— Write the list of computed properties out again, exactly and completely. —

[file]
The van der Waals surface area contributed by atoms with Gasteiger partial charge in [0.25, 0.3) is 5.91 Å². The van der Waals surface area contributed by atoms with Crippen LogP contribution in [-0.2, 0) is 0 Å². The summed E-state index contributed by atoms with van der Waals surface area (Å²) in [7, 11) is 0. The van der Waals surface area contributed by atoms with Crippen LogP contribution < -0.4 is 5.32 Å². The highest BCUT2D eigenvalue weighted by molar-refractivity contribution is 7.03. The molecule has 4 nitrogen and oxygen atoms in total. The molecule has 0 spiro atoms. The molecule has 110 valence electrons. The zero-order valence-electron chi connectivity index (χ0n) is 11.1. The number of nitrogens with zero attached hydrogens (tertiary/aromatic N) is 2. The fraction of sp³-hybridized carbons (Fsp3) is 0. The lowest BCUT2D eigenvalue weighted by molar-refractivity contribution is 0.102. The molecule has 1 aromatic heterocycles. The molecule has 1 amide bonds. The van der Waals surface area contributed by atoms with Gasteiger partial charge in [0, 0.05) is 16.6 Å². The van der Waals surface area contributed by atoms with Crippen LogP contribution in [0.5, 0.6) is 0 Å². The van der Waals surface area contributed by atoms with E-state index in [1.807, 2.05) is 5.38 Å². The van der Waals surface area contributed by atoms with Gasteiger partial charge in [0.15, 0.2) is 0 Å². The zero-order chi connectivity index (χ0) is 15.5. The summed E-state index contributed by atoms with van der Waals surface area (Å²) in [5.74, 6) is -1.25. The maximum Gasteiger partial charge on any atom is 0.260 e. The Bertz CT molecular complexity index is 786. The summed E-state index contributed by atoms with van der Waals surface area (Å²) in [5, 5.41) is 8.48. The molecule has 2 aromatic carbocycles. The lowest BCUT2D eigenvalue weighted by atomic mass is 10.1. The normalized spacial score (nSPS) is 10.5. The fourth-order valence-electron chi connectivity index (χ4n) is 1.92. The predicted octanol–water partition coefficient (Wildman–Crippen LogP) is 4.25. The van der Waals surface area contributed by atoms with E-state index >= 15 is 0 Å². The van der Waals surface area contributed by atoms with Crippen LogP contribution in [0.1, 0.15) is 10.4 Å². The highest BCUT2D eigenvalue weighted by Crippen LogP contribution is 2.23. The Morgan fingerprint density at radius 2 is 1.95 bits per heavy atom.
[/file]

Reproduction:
The van der Waals surface area contributed by atoms with Gasteiger partial charge in [0.25, 0.3) is 5.91 Å². The van der Waals surface area contributed by atoms with Crippen LogP contribution in [-0.2, 0) is 0 Å². The summed E-state index contributed by atoms with van der Waals surface area (Å²) in [7, 11) is 0. The van der Waals surface area contributed by atoms with Crippen LogP contribution < -0.4 is 5.32 Å². The highest BCUT2D eigenvalue weighted by molar-refractivity contribution is 7.03. The molecule has 4 nitrogen and oxygen atoms in total. The molecule has 0 spiro atoms. The molecule has 110 valence electrons. The zero-order valence-electron chi connectivity index (χ0n) is 11.1. The number of nitrogens with zero attached hydrogens (tertiary/aromatic N) is 2. The fraction of sp³-hybridized carbons (Fsp3) is 0. The lowest BCUT2D eigenvalue weighted by molar-refractivity contribution is 0.102. The molecule has 1 aromatic heterocycles. The molecule has 1 amide bonds. The van der Waals surface area contributed by atoms with Gasteiger partial charge in [0, 0.05) is 16.6 Å². The van der Waals surface area contributed by atoms with Crippen LogP contribution in [0.5, 0.6) is 0 Å². The van der Waals surface area contributed by atoms with E-state index in [1.807, 2.05) is 5.38 Å². The van der Waals surface area contributed by atoms with Gasteiger partial charge in [0.15, 0.2) is 0 Å². The zero-order chi connectivity index (χ0) is 15.5. The summed E-state index contributed by atoms with van der Waals surface area (Å²) in [5.74, 6) is -1.25. The maximum Gasteiger partial charge on any atom is 0.260 e. The Bertz CT molecular complexity index is 786. The summed E-state index contributed by atoms with van der Waals surface area (Å²) in [5, 5.41) is 8.48. The molecule has 2 aromatic carbocycles. The lowest BCUT2D eigenvalue weighted by atomic mass is 10.1. The normalized spacial score (nSPS) is 10.5. The fourth-order valence-electron chi connectivity index (χ4n) is 1.92. The predicted octanol–water partition coefficient (Wildman–Crippen LogP) is 4.25. The van der Waals surface area contributed by atoms with E-state index >= 15 is 0 Å². The van der Waals surface area contributed by atoms with Crippen LogP contribution in [0.1, 0.15) is 10.4 Å². The highest BCUT2D eigenvalue weighted by Crippen LogP contribution is 2.23. The Morgan fingerprint density at radius 2 is 1.95 bits per heavy atom.